"Look how progressive that is," he exclaims, pointing to where slatted awnings filter sunlight that falls on patients' rooms. A moment later, he gazes mournfully on scattered trash, uncut grass, and other signs of neglect. "I can't tell you how beautiful this was at one point," he says.
Recently, while studying engineering and architecture at the Illinois Institute of Technology (IIT), Mr. Balkany discovered that one of the great minds of modern architecture, Walter Gropius, lay behind many of these buildings, built in the 1950s and early '60s in a great gust of urban renewal on the South Side. But what began as a triumph for scholarship and Chicago's architectural history has quickly soured. The city intends to tear down at least 28 buildings on the Michael Reese Hospital campus, including those linked to Gropius, to make room for the 2016 Olympics. Architectural preservationists have so far protested in vain.
"There's no question that Walter Gropius was instrumental in the overall master planning of the campus and in designing many of the buildings," says Jonathan Fine, executive director of Preservation Chicago, a group that tries to bring attention to important buildings that are imperiled. "On that basis alone, at least the buildings he designed should be preserved."
Chicago is famous for its modern architecture. Incorporated in 1837 and destroyed by fire in 1871, the city was a clean slate on which architects could invent the new. The first skyscrapers went up in Chicago. From his studio on the city's outskirts, Frank Lloyd Wright revolutionized the American home. Later, Ludwig Mies van der Rohe, a refugee from Nazi Germany, built the spare, glass-and-steel structures that made Chicago a center of modernism.
Kevin Harrington, a professor of art and architectural history at IIT and coauthor of "Chicago's Famous Buildings," says the city's architecture stands out not only for its compressed history but also for its richness and stylistic continuity. "People from all over the world recognize it," he says. "It's kind of a coherence of form and material and vocabulary."
Until recently, Gropius was thought to have played only a minor part in this history. The omission was significant. Together with Mies van der Rohe and the French architect Le Corbusier, Gropius is considered one of the pioneers of modernism, the style that transformed architecture in the middle of the 20th century. He founded the Bauhaus school in Germany after World War I, left the country in the 1930s, and later taught at Harvard University in Cambridge, Mass. Beginning in the mid-1940s he drew up a master plan to enlarge Reese Hospital, which local architects filled in with individual buildings. At least that's what everyone thought.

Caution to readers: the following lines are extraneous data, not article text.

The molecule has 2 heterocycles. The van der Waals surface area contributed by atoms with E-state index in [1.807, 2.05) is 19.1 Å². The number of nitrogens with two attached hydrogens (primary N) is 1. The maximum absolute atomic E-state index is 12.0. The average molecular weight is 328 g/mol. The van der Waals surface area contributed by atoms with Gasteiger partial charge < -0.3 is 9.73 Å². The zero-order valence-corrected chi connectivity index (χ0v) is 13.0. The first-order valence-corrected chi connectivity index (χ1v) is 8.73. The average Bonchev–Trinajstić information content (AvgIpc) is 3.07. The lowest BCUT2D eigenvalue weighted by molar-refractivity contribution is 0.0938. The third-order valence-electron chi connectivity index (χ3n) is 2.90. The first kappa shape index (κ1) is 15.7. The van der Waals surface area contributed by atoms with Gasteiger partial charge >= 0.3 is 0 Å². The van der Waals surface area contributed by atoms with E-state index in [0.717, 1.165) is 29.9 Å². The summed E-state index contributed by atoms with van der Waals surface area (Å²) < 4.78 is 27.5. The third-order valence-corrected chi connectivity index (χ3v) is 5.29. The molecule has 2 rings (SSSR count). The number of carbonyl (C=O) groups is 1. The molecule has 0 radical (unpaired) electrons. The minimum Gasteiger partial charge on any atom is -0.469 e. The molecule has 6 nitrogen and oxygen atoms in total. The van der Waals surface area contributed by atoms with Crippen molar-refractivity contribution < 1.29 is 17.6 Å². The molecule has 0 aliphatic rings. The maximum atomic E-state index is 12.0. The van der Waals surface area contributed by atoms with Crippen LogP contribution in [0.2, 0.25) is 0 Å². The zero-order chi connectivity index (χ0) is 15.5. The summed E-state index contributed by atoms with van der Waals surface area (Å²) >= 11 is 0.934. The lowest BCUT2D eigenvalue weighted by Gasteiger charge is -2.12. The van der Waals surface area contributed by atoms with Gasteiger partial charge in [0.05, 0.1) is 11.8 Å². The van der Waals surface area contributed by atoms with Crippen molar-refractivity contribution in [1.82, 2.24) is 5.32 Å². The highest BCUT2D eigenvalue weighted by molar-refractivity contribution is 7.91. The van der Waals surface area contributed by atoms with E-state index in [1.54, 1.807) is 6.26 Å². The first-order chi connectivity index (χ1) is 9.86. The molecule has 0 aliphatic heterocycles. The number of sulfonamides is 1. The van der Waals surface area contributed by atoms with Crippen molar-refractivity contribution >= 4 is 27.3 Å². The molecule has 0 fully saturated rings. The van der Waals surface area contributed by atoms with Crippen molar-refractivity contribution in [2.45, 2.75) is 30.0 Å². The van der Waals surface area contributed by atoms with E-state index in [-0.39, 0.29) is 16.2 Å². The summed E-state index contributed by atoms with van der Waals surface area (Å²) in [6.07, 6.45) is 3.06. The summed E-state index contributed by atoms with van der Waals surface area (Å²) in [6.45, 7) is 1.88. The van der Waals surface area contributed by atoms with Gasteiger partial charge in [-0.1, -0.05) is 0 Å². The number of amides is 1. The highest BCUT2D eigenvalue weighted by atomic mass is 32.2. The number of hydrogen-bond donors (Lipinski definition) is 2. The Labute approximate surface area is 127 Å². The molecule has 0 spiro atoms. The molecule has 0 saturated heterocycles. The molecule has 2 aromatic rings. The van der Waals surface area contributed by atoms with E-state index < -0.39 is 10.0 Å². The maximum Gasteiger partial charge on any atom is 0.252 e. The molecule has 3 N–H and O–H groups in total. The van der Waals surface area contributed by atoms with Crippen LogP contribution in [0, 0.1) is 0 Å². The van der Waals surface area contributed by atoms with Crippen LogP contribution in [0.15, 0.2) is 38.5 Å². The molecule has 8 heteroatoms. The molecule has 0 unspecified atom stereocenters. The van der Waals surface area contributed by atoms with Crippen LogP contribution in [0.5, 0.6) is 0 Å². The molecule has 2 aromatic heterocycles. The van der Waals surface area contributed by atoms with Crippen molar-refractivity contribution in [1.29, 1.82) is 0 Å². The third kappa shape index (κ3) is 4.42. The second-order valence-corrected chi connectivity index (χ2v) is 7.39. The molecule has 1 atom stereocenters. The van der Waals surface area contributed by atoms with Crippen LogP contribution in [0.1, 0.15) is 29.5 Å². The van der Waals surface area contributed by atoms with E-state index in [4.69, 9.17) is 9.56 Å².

To Balkany's eye, the buildings suggested a deeper involvement. His research uncovered letters and drawings revealing that Gropius had in fact closely supervised the design of at least eight of the buildings, in some cases prescribing details down to the color of the paint.
"I thought, 'My gosh, Gropius's fingerprints are all over this,' " Balkany says.
But while he was busy attaching Gropius's name to the buildings, the city was laying plans to raze them. Officials want the 37-acre campus of Reese Hospital, which went bankrupt last September, to build an Olympic village for the 2016 Games, for which Chicago is a finalist. Even if Chicago doesn't win the Games, officials envision a new residential development that they say will help invigorate the South Side.
The decision to demolish has angered preservationists in part because it came with little or no public debate. But Robert Bruegmann, an architectural historian at the University of Illinois at Chicago, says the controversy reflects a larger struggle over the fate of modern architecture. "There's an emotional tug of war over buildings of this time that has been playing out nationally," he says.
Part of the issue is timing. By convention buildings have rarely been considered for historic preservation until they are at least 50 years old. Buildings from the middle of the 20th century have only recently reached that age. Indeed, until Balkany linked the hospital buildings to Walter Gropius, few paid them much attention.
"They're old enough that we think of them as old-fashioned and out of date and something we don't pay attention to, but not old enough that we've come to respect them," says Mr. Harrington.